He was forced out of Fort Worth and Garland parishes in the late 1960s and went to St. Louis for psychiatric treatment, former parishioners said.
Father Roberts has been a shining light to conservative Catholics around the country, some of whom have seen the church's pedophilia crisis as the result of liberalism and lack of obedience to the Vatican. The priest's latest book, 1997's Nobody Calls It Sin Anymore , urges readers to resist the devil with a back-to-basics obedience of the Ten Commandments.
News that he has been accused of abuse "is going to be earth-shattering to a lot of people," said Stephen Brady, president of a national group of orthodox Catholics called Roman Catholic Faithful.
The group recently announced a campaign - named for St. Maria Goretti, a girl canonized after a rapist killed her - to pressure U.S. bishops to disclose all abuse claims they've settled.
Father Roberts has become well known for publicizing the Bosnian community of Medjugorje, where pilgrims have flocked for years since some children reported seeing visions of the Virgin Mary. He has produced audiotapes, videotapes, books and magazine articles toward this end and has served as spiritual leader to pilgrims visiting Medjugorje.
The Dallas Diocese says it has not contacted the various outlets associated with Father Roberts' work.
The diocese says it made its first payment to a Roberts accuser in 1994, providing $ 8,900 for therapeutic expenses to someone in the Archdiocese of St. Louis. Officials would not discuss details of that case.
After that payment, diocesan officials recalled Father Roberts from St. Louis and had him help out at Holy Family Catholic Church in Irving - his first parish post in two decades. He was ordered to get permission for all public speaking engagements and not to work with adolescents or men younger than 30.
Several months later, in late 1995, Bishop Grahmann granted Father Roberts a medical retirement and further restricted his faculties. He was told to end all public ministry, not to say Mass in public and not to administer the sacraments except in emergencies, diocesan officials say.
That action came after a complaint by Stuart Douglass, who had been an altar boy for Father Roberts at St. Andrew Catholic Church in Fort Worth. Earlier this year, Mr. Douglass received a $ 30,000 out-of-court settlement from the Dallas Diocese, which included Fort Worth parishes during Father Roberts' tenure there.
Church officials in Dallas said they made no payment in connection with a third abuse allegation, which dates to 1989 and the Diocese of Peoria. Parishioners said Father Roberts spoke to Catholic high school students there at the time.
Father Roberts, a native of England, was abused as a child by a caretaker, his spokeswoman said. He worked as an airline and ship steward before training for the priesthood.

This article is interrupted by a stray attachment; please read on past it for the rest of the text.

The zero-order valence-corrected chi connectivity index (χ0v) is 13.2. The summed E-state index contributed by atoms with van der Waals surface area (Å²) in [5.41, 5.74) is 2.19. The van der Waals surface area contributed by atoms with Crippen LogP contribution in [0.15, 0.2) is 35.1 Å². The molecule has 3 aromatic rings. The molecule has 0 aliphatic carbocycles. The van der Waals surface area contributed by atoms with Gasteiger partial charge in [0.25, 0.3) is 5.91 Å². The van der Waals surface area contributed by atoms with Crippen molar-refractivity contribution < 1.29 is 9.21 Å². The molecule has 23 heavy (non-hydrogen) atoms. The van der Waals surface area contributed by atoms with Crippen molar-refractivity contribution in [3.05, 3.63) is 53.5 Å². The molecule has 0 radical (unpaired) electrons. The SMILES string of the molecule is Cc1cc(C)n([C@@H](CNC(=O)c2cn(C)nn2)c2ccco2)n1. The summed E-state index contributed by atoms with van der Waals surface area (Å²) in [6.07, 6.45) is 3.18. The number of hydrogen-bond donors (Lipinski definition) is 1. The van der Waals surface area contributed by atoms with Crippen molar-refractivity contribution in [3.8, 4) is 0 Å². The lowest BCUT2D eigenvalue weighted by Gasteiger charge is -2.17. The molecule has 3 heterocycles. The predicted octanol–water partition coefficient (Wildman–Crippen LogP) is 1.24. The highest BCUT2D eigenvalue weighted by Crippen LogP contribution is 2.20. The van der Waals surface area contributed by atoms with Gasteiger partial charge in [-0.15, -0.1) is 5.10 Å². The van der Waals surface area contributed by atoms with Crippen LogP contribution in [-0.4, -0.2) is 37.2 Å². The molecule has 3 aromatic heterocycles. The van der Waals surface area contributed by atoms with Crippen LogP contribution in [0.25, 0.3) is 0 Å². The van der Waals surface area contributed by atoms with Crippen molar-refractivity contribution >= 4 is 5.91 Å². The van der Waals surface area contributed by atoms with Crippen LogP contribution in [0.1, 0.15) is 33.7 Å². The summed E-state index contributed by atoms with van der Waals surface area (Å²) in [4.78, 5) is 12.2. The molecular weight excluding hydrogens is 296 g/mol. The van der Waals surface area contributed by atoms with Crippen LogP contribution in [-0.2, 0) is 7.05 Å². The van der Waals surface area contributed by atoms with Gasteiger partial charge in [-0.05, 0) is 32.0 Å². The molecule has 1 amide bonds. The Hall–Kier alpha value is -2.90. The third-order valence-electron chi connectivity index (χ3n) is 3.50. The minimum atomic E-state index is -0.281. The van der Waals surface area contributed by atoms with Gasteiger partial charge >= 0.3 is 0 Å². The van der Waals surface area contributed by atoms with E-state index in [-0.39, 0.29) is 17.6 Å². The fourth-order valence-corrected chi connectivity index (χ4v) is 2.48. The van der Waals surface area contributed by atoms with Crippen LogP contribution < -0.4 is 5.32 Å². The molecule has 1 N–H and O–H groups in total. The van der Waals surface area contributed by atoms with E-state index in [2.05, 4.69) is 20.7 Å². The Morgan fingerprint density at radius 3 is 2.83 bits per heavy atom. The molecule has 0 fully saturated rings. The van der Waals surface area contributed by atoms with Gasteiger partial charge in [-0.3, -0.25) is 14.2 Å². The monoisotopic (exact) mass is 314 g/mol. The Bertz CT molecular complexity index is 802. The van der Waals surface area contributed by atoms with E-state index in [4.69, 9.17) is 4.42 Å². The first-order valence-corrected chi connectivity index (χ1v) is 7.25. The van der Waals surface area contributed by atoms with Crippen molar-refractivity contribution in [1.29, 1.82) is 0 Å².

His connection to the Dallas diocese began on board the Queen Elizabeth, where a passenger named Thomas Gorman - the late bishop of Dallas - gave him encouragement. Later, the bishop agreed to sponsor him in seminary training.
Father Roberts spent about a year at his first parish job, in Fort Worth. Mr. Douglass said he took him and other junior high-age boys on various outings, including a camping trip complete with beer, and molested him for months.
Mr. Douglass said his mother knew he was uncomfortable about something, but he couldn't bring himself to explain: "I didn't know what to say, and who would believe me anyway? I was a kid."
Mr. Douglass said he ultimately showed his mother a pornographic movie theater he had visited with Father Roberts. She complained to another priest, and Father Roberts was transferred to Good Shepherd Catholic Church in Garland.
"The kids loved him so much that we couldn't find anything wrong with him," said former Garland parishioner Bob Striler. He and other members of his family said they saw no evidence of sexual misconduct.
But something happened - church officials would never say what, Mr. Striler said - and Father Roberts was removed from his assistant pastor's job within a year. That silence led the Strilers to leave the Catholic Church.
Today, Mr. Striler urges Catholic leaders to come clean on the subject of clergy abuse. Otherwise, he said, "the church is going to fall apart, piece by piece, million-dollar settlement by million-dollar settlement."
[Photo captions: 1. (Special to The Dallas Morning News: Karen Pulfer Focht) The Rev. Kenneth Roberts shown in a 1993 visit to a Memphis, Tenn., religious school, has built an extensive presence on the Internet. 2. Father Roberts on his Web page. ]
Suspended Priest's Role Spurs AOL Membership Controversy
By Brooks Egerton
A storm is raging in cyberspace over suspended Catholic priest Kenneth Roberts, an internationally known spiritual leader who has been accused of sexual abuse.
America Online has continued to list "Father Ken Roberts" as a Catholic discussion leader though Dallas Bishop Charles V. Grahmann ordered him to cease all ministry and not to use the title "Father."